Ecoartspace: What’s Next for Earth + Think Resilience

Michele Guieu | May 2, 2022 | Leave a Comment

Video of the event

Ecoartspace: What’s Next for Earth + Think Resilience

A conversation with Richard Heinberg and Michele Guieu, and artists Rosalind Lowry and Eileen Wold

Thursday, May 19, 2022

United States: 10:00am PT, 11:00am MT, 12:00pm CT, 1:00pm ET
Europe: 17:00 GMT  Australia: 4am AEDT, Thursday

The Ecoartspace event’s page is here.

“Acting without this understanding is like putting a bandage on a life-threatening injury.” Richard Heinberg

We live in a time of tremendous political, environmental, and economic upheaval. How can artists better understand and examine these interconnected crises, from pandemics and pollution to biodiversity loss and global warming? This conversation between Post Carbon Institute senior fellow, Richard Heinberg, and artist Michele Guieu, will shed light on both the complex crises of our time and the role of the arts in addressing them. Artists Rosalind Lowry and Eileen Wold, will also share their work in response to the What’s Next for Earth exhibitions. 

What’s Next for Earth (WNFE) is a participatory art project founded by Michele Guieu that engages artists in deeper exploration of this “human predicament” we find ourselves in. Through bimonthly open art calls and exhibitions that follow the Post Carbon Institute’s online short course, “Think Resilience,” WNFE asks artists to make works that respond to these crises and to envision a resilient future. What’s Next for Earth is supported by Stanford University’s Millennium Alliance for Humanity and the Biosphere (MAHB). More than 120 artists from around the world are participating in the project, and new participants are always welcome!


Richard Heinberg is a Senior Fellow of the Post Carbon Institute (PCI) and is regarded as one of the world’s foremost advocates for a shift away from our current reliance on fossil fuels. He is the author of fourteen books, including some of the seminal works on society’s current energy and environmental sustainability crisis, including Power: Limits and Prospects for Human Survival (New Society, 2021) and Our Renewable Future: Laying the Path for One Hundred Percent Clean Energy, co-authored with David Fridley (Island Press, 2016). Heinberg wrote and narrated PCI’s animated video, 300 Years of Fossil Fuels in 300 Seconds (winner of a YouTube’s DoGooder Video of the Year Award, 2011), which has been viewed by nearly two million people and translated into multiple languages. He is also the author and narrator of Post Carbon Institute’s 22-video Think Resilience online course, on which the What’s Next for Earth art project is based.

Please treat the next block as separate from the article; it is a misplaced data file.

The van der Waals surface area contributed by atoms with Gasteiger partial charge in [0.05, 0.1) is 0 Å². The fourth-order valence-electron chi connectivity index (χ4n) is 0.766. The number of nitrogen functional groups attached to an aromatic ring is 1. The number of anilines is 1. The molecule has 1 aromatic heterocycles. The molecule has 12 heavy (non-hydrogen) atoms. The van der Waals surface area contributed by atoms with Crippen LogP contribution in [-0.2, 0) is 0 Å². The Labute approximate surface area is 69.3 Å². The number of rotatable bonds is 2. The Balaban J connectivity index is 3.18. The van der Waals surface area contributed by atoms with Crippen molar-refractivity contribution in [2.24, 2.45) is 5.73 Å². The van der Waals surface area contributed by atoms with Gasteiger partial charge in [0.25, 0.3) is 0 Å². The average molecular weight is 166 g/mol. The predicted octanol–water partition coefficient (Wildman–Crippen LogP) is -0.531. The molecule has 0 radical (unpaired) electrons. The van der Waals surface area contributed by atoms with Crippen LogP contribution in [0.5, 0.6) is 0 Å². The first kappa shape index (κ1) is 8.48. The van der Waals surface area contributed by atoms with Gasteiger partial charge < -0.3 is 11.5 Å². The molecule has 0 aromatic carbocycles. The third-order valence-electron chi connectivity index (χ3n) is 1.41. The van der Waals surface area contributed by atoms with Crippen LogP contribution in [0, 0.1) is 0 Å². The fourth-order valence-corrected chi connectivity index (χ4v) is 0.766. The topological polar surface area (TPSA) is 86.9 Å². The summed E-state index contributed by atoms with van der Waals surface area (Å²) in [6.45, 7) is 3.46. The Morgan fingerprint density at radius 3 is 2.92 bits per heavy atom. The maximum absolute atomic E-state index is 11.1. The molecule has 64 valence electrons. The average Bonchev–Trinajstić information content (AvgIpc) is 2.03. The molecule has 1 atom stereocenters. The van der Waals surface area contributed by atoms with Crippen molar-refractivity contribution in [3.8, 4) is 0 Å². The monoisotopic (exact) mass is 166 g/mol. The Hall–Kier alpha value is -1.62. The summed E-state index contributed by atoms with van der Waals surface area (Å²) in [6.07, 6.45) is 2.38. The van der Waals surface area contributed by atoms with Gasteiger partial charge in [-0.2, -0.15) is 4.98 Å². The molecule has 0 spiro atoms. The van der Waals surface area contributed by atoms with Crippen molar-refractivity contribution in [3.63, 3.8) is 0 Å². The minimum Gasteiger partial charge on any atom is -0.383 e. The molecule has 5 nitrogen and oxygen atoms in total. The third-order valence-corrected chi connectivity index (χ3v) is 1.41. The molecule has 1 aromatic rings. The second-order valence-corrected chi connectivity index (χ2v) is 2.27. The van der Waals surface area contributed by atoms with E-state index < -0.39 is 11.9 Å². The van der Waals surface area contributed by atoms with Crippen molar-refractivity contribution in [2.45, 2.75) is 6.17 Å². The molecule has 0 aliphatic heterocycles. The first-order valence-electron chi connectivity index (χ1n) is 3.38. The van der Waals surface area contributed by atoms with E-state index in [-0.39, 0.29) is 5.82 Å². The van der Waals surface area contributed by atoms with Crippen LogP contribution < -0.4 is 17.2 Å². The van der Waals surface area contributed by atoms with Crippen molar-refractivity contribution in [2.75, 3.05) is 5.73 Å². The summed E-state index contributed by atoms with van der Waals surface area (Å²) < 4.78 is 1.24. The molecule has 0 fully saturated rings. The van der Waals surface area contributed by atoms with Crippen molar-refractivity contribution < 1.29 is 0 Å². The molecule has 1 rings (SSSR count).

Michele Guieu is a collapse-aware visual artist, art educator, and activist. Through ephemeral art installations in natural environments and public spaces, art projects with children, and ongoing involvement with sustainability organizations, she aims to bring awareness to the multiple man-made crises we face today. She’s the Arts Coordinator at MAHB (Millennium Alliance for Humanity and the Biosphere) where she invites eco-artists to write essays for the Arts Community page. Guieu created What’s Next for Earth, an online exhibition project supported by the MAHB and the Post Carbon Institute, to reflect on the climate emergency and the human predicament and envision a desirable future. What’s Next for Earth proposes monthly art calls based on the Think Resilience free online course by the Post Carbon Institute.

Rosalind Lowry is an artist from Northern Ireland who works with a range of media to create site-specific land art, installations and sculpture. She has just completed a 2 year Artist in Residence project on the peatlands of County Tyrone for the UK Heritage Lottery and Lough Neagh Partnership, delivering a series of site-specific sculptures and installations on the peatlands. The main influences on her work are the historical human commodification of the land by man, the disappearing Irish landscape and its heritage and folklore, leading to ecological destruction and social conflict, and the presence and labour of women in the Irish landscape.


Eileen Wold uses deep analytical research to understand the complexity of energy and earth systems. She has chartered planes over coal mines and toured power plants, and she works collaboratively with scientists and engineers to enrich her practice and inquiry. Wold co-founded the online artist journal, Black Bucket Essays and has taught graduate critical studies and university studio courses for over ten years.  Eileen Wold was born and raised in New York, received her MFA from the Maryland Institute College of Art, and has exhibited and lectured nationally. She currently resides on Bainbridge Island, outside of Seattle. Currently, Wold is part of a two-year outdoor sculptural show at Unison Arts in New York, Owning Earth, that focuses on the politics and humanity of our relationship with the natural world.

Header image: Elieen Wold (left) and Rosalind (right)


The views and opinions expressed through the MAHB Website are those of the contributing authors and do not necessarily reflect an official position of the MAHB. The MAHB aims to share a range of perspectives and welcomes the discussions that they prompt.